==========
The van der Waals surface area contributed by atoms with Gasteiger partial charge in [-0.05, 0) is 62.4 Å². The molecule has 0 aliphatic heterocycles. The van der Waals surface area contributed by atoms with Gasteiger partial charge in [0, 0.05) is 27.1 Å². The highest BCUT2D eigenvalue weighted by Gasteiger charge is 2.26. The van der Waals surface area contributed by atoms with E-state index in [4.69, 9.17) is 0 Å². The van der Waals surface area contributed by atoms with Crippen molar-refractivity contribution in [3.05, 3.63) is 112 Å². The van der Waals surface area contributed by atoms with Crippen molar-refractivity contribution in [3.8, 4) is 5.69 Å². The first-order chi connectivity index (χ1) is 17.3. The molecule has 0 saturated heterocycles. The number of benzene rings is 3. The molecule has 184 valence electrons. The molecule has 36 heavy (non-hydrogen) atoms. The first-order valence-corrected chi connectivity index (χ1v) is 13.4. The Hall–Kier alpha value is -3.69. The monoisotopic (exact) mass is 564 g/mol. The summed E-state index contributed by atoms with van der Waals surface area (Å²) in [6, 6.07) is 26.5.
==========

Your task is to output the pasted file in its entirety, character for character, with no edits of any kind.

The van der Waals surface area contributed by atoms with Gasteiger partial charge in [-0.05, 0) is 62.4 Å². The molecule has 0 aliphatic heterocycles. The van der Waals surface area contributed by atoms with Gasteiger partial charge in [0, 0.05) is 27.1 Å². The highest BCUT2D eigenvalue weighted by Gasteiger charge is 2.26. The van der Waals surface area contributed by atoms with E-state index in [4.69, 9.17) is 0 Å². The van der Waals surface area contributed by atoms with Crippen molar-refractivity contribution in [3.05, 3.63) is 112 Å². The van der Waals surface area contributed by atoms with Crippen molar-refractivity contribution in [3.8, 4) is 5.69 Å². The first-order chi connectivity index (χ1) is 17.3. The molecule has 0 saturated heterocycles. The number of benzene rings is 3. The molecule has 184 valence electrons. The molecule has 36 heavy (non-hydrogen) atoms. The first-order valence-corrected chi connectivity index (χ1v) is 13.4. The Hall–Kier alpha value is -3.69. The monoisotopic (exact) mass is 564 g/mol. The summed E-state index contributed by atoms with van der Waals surface area (Å²) in [6, 6.07) is 26.5.